What’s in the Paper?

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Which horse does the smart money back in 2013? There are interesting plays ahead as the global economy continues to slowly recover.

A New Year signals a new playing field in the FX markets, with many predicting a weaker JPY. Two years of trade deficit and a continued strong performance from the yen no longer stacks up. The Bank of Japan has been busy printing money and a current account surplus is turning into a deficit. The Wall Street Journal recently reported that the seasonally adjusted current account was in deficit in September for the first time in more than thirty years. The sudden surprise drop has some economists warning that Japan’s ability to generate wealth is eroding faster than expected and its fiscal situation could be more fragile than many thought. Data for December shows that Japan still retains a current account surplus although this fell 30% year on year. There seems to be heated debate between political leaders and the Bank of Japan in terms of how to address this problem of deflation with the preferred solution being to print more money and buy foreign currency bonds in order to create a selling pressure in the FX markets and thus weaken the yen. The market will catch on quickly and jump on a sure thing making the Yen look like the best table in the casino.

Closer to home, the GBP has also remained surprisingly strong, although it’s anticipated that further quantitative easing by the UK government will lead to a weakening of sterling later in the year. The outlook for the UK economy is weak with predicted slow growth but there are some concerns here particularly in the trade balance and current account deficit, which reached record levels in Q2 2012 of over 5% of GDP. Underneath all of this, it’s apparent that there are structural problems with the economy that don’t stack up and the Bank of England may need to look at weakening sterling in order to address trade deficits.

In northern Europe we see an interesting outlook in Scandinavia with the SEK, NOK and DKK all looking more predictable. The Swedish krona has been relatively flat recently and the domestic outlook is weak with slow or marginal growth anticipated in Q1 and Q2. Inflation is likely to be static at 0% or below and we’re expecting pressure on Riksbank to return to SEB official repo rate forecast at 0.75% in Q1 in order to stimulate growth. Norway has a stronger fiscal position and is favored for the medium term and the NOK has been seen as something of a port in a storm with many traders. In Denmark the DKK is likely to stay on the right side of parity as a healthy current account surplus, steady interest rates and the government continuing to make Danish bonds attractive all combine to create a steady ship for DKK.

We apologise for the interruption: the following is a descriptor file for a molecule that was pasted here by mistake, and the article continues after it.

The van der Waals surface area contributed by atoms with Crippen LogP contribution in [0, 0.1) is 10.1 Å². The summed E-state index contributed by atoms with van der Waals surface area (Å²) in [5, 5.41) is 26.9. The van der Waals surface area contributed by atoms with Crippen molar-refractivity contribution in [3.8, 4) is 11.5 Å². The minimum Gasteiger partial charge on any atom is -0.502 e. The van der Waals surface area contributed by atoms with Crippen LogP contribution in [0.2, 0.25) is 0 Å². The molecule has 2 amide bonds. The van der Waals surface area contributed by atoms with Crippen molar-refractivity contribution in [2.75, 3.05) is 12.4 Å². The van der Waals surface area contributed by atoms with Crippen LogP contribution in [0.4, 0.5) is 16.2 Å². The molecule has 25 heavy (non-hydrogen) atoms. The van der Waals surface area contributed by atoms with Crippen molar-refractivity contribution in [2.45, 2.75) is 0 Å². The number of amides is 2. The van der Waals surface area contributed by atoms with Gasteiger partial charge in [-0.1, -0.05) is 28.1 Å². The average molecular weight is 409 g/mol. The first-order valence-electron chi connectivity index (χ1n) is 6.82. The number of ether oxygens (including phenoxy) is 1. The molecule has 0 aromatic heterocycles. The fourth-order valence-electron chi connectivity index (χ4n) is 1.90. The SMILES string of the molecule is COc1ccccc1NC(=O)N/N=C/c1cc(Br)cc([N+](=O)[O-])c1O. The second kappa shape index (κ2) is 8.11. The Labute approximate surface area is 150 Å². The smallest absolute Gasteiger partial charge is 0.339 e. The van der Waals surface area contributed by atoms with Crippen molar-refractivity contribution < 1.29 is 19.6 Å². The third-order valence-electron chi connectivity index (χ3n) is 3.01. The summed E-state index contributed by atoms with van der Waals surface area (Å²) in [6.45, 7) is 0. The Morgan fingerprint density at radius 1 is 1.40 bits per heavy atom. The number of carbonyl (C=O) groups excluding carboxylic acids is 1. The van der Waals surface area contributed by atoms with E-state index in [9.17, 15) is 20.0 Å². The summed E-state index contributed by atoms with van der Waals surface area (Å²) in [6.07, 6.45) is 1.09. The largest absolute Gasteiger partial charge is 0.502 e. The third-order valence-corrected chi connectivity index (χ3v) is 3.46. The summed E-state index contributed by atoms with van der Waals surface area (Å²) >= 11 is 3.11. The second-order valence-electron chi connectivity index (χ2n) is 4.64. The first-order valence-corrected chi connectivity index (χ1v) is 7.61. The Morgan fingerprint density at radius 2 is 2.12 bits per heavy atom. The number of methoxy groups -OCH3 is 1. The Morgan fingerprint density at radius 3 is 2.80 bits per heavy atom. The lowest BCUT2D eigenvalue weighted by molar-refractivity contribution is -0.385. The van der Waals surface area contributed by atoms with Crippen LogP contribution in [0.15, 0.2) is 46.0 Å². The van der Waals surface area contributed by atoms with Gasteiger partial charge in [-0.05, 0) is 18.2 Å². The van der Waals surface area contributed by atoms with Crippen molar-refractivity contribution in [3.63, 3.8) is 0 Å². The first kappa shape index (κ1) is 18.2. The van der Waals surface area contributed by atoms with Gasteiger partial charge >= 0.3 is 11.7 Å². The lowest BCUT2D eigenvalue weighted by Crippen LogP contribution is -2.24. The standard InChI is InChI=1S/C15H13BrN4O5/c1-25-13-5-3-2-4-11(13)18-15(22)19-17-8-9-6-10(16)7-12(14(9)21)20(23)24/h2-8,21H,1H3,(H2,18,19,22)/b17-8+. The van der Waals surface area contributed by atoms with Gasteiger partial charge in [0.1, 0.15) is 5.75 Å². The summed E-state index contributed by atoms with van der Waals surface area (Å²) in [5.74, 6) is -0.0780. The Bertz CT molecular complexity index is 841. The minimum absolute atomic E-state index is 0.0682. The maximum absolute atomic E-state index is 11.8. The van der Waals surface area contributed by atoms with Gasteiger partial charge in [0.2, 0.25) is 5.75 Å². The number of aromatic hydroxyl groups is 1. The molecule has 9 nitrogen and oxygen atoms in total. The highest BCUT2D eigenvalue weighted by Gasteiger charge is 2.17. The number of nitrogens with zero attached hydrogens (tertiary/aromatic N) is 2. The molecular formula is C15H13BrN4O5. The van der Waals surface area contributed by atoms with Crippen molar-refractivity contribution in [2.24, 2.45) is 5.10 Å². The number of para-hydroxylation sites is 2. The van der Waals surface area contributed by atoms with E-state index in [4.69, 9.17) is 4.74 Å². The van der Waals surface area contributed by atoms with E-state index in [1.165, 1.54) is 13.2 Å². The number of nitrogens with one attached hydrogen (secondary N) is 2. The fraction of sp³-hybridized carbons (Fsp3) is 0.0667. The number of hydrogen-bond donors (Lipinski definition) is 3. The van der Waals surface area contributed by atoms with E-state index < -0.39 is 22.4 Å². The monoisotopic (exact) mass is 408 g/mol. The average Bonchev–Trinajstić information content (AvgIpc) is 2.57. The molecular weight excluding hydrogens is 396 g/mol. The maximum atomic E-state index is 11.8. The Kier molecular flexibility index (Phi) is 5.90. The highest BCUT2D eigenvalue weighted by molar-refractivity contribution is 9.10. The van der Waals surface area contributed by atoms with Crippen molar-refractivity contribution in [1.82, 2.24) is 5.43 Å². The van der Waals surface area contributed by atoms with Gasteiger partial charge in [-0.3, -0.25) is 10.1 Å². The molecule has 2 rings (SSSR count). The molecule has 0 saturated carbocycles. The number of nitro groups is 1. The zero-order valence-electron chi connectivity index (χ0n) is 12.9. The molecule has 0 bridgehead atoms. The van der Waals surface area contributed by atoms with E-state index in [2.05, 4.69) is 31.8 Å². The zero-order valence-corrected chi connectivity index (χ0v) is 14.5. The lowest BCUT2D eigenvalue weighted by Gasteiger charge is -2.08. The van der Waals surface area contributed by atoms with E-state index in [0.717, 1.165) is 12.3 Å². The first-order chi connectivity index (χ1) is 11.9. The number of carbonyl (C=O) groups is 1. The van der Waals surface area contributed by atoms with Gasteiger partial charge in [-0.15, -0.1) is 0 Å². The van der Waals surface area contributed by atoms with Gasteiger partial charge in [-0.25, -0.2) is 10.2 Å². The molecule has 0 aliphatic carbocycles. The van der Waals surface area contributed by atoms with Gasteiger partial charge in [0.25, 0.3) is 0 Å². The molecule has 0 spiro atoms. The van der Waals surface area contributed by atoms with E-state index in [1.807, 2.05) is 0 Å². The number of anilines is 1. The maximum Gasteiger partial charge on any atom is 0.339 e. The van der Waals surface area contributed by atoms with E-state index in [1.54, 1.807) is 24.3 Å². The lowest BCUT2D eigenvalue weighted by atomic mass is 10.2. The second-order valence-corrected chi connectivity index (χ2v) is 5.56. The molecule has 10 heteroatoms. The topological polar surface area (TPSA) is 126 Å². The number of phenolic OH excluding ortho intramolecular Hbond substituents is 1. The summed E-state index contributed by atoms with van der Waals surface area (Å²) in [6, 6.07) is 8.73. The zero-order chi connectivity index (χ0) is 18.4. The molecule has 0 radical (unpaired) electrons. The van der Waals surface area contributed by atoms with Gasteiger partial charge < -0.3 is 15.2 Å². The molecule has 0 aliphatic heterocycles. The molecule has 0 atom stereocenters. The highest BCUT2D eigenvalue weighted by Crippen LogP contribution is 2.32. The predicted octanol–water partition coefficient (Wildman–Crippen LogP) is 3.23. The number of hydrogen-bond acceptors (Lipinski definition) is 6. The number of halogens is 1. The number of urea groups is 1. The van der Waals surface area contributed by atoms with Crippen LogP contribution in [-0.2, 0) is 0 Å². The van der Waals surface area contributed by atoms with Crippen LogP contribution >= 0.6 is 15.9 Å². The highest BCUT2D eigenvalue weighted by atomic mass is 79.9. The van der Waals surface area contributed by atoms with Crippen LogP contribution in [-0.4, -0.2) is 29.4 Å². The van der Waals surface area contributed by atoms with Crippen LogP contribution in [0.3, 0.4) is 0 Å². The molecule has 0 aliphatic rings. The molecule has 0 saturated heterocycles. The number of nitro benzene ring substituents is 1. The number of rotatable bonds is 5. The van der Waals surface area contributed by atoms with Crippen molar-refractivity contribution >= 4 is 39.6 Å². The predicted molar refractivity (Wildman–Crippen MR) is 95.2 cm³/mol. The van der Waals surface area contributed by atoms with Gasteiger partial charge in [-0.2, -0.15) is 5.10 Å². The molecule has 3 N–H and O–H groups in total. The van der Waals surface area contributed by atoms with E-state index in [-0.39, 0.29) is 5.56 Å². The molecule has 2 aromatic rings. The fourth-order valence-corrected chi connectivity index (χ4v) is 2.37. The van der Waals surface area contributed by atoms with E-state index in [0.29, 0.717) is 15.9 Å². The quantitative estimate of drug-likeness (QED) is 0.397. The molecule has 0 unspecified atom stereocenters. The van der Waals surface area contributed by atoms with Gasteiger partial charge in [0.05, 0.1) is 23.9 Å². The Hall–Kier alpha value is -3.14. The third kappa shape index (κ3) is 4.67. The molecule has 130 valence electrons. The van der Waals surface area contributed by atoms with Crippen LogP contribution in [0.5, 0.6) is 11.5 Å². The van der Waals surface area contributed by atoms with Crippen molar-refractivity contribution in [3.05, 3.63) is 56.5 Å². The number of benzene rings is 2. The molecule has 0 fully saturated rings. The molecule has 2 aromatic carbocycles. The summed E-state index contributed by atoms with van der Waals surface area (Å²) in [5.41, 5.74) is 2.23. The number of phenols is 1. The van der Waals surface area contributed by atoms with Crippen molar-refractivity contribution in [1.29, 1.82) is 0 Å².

The Euro is still facing a challenging time and political uncertainties in Europe and a period of necessary stabilization could well result in further ECB rate cuts. There has been a resistance to borrowing from private households and business despite interest rate cuts and the ECB is likely to hold interest rates in the hope that more readily available credit will cause stimulation. With general elections in Germany and Italy during this year there is some skepticism as to whether the IMF prediction of a EU current account surplus of 1.3% can stand up in 2013.

Across the Atlantic, the USD is expected to pick up following the expected fiscal cliff agreements between the President and Congress. With the economy walking a fine line between stability and recession it seems highly unlikely that the two sides will not cooperate fully as the consequences are inconceivable. Any political agreement is expected to come with a solid long-term program based on spending cuts and higher taxes to reduce the public deficit, which in term could have a negative effect on the position of the USD in the medium term. Many feel that the weak outlook in the Euro-zone will help support the USD but anticipate a continued low scoring against other currencies.

Asia is generally favoured for those looking towards a long position, particularly with MYR and CNY that are set for slow appreciation offset with a hedged short KWR position. Malaysian elections are expected in Q2 and no one is expecting any change in leadership since Prime Minister Najib’s budget in September 2012 was warmly received by many for its tax cuts and benefits for lower income households. A continuation of term would allow Najib to plough on with his liberalization reforms in the equity markets. CNY is likely to move to a wider daily trading band of +/- 1.5% from the existing +/- 1% and USDCNY could end the year lower than previously thought. Korea is the wild card here and is seen as an under-valued currency and has been less volatile than other Asian currencies. The cyclical recovery in Europe, US and elsewhere will help Korea as an exporter and a gradual dove downwards in USDKWR is expected during Q3 and Q4.

Michael Greenberg of Forex Magnates recently shared some useful overview predictions, two of which were certainly worth further consideration:

We’ll see a faster increase in mobile trading and percentage volumes will increase greatly. The advent of technology and how it affects FX trades will doubtless make markets more nimble.

The larger FX brokers will continue to grow in the US whilst we see a reduction in numbers of smaller brokers and the reverse is likely to be the case in Europe. Once again this could affect the way FX traders operate in general and is worth watching

It’s likely to be a less volatile year in the FX markets with a settling period anticipated for EUR and USD. The hotspots are likely to appear in Asia and around emerging markets, but with so many potential pitfalls for Europe and US it’s likely to be a game of devaluation as trade deficits are tackled.

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